Searched Activities








DIY Abacus Counting Frame (Rack Rack)

Work on bilateral hand use, eye-hand coordination, and fine motor control by creating and playing with an abacus (counting frame) using paper rolls, pipe cleaners, and beads.



Make a Puzzle

This activity develops fine motor control (coloring within the lines of simple shape), attention to task and following of multi-step directions (following prompts such as “color the star yellow”), fine motor skills (cutting) and visual motor skills (putting puzzle together).





Fine Motor Marble Maze

A great way to work on fine motor skills (specifically finger isolation), visual-motor coordination, visual tracking, and bilateral coordination of the hands by creating a simple marble maze.



Marble Painting The American Flag

It’s all about using handy materials to enhance your child’s developmental skills in a playful and creative way. Create a marble painting of the American flag and promote bilateral hand use, eye-hand coordination, fine motor control, and visual motor.




TP Roll Snake

This activity works on multiple skills. The child will work on motor planning through a craft activity that has multiple steps. Painting with a brush or Q-tips will help develop grasp patterns, as well as work on visual motor skills. If using a tissue paper, the child can practice cutting skills by cutting small pieces and work on finger strengthening as he/she crumbles the pieces into little balls.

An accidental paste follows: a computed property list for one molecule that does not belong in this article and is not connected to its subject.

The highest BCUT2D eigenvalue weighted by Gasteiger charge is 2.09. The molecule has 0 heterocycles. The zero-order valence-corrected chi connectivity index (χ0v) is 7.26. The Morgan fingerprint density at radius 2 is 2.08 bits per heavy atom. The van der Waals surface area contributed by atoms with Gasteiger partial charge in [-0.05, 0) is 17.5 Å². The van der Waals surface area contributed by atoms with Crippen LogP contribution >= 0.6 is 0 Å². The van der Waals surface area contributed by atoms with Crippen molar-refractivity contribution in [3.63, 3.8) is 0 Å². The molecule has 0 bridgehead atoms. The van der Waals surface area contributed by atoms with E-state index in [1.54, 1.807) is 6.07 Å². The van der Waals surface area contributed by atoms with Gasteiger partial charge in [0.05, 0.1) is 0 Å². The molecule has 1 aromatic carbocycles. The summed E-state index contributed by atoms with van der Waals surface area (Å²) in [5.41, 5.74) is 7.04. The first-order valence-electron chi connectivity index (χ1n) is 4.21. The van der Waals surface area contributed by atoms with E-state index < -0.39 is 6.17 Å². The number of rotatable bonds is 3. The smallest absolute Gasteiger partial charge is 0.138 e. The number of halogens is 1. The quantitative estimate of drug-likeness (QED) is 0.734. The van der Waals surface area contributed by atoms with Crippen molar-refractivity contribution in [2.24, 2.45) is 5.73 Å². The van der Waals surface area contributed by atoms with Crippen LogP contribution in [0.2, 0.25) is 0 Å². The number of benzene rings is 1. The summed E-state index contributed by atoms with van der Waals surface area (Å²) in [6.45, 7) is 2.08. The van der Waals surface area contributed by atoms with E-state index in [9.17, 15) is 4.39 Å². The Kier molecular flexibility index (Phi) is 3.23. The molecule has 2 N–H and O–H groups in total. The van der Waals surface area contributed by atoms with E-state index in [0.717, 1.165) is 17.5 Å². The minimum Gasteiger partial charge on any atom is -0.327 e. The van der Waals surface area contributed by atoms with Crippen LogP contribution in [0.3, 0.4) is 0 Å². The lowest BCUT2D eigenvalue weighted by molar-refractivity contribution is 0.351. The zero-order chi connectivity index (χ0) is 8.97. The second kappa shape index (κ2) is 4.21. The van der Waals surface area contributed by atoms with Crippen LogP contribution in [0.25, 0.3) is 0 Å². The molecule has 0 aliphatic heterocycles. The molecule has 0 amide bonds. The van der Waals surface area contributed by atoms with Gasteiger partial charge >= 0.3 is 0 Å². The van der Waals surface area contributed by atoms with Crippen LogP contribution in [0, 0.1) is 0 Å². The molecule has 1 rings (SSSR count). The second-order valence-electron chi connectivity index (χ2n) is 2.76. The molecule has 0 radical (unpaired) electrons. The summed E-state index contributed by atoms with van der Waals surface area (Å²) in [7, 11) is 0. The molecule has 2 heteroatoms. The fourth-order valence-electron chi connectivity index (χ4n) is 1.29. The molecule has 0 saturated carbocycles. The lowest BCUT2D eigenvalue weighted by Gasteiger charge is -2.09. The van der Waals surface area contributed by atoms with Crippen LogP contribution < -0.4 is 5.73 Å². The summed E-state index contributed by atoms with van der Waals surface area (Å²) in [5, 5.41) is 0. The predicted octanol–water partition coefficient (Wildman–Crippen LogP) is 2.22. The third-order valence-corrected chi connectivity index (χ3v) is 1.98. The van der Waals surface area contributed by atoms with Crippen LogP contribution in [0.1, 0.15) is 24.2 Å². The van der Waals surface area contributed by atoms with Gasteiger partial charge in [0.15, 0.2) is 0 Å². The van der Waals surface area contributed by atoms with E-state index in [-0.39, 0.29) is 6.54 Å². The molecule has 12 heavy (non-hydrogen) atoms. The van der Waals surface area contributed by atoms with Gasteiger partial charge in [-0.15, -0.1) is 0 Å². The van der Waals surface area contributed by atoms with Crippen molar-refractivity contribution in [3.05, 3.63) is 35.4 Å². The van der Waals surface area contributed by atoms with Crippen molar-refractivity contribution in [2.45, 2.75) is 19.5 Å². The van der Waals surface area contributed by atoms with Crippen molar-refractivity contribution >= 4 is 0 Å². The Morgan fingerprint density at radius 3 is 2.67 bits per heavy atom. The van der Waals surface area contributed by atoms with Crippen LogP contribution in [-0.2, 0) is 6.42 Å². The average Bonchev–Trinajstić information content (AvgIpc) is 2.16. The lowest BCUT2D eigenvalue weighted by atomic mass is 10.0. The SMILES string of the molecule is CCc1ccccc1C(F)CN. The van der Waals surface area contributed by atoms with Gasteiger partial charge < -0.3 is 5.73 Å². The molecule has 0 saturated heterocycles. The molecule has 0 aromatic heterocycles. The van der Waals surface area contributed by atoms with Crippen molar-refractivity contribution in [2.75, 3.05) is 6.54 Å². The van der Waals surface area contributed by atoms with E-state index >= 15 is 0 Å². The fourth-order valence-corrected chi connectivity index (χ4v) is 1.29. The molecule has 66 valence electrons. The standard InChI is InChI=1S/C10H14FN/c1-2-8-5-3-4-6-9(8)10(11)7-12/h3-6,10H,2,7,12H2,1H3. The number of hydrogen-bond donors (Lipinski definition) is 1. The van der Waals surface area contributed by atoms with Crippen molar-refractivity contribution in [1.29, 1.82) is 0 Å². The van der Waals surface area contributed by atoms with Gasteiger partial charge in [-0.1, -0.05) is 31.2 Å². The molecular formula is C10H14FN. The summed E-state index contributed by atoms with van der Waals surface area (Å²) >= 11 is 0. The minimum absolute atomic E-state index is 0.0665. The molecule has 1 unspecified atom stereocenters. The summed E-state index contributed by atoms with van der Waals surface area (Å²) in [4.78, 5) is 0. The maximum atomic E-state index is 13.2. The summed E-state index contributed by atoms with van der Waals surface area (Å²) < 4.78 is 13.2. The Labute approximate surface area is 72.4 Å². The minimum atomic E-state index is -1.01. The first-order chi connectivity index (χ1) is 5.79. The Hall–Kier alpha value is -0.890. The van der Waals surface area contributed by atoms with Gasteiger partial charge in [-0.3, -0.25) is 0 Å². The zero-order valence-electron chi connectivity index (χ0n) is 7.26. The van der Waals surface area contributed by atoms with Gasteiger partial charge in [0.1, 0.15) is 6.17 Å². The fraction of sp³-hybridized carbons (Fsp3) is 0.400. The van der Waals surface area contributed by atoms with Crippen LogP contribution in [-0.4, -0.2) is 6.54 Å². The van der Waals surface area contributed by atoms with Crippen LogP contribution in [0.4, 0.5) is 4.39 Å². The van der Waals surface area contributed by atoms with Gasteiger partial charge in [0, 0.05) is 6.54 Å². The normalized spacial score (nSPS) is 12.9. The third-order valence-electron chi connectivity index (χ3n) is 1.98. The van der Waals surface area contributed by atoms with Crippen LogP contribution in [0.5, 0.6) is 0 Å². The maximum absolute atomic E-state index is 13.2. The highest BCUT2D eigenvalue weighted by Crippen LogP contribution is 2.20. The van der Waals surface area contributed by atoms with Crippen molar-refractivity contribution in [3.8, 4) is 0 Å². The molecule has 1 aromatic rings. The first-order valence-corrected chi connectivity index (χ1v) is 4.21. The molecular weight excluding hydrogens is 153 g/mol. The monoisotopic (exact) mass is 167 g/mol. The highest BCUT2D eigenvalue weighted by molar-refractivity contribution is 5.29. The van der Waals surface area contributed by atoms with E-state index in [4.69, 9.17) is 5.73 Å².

Winter Snowflakes

This activity provides the child with the opportunity to draw different shapes and practice his cutting skills.


Hearts and Oval Butterfly

This is a fun activity for the spring, or any time of the year. The child is working on strengthening his fine motor integration skills by drawing shapes and on his cutting skills. Coloring the butterfly, decorating it, and twisting the pipe cleaners, is good for working on fine motor control and manual dexterity skills.











Matching Mittens

This winter themed activity can be done all year long. It promotes the child’s visual perceptual skills as the child is looking for matching mittens, and fine motor skills as the child manipulates the clothespins. If you let the child cut the mittens and decorate them as well, you also work on visual motor skills.


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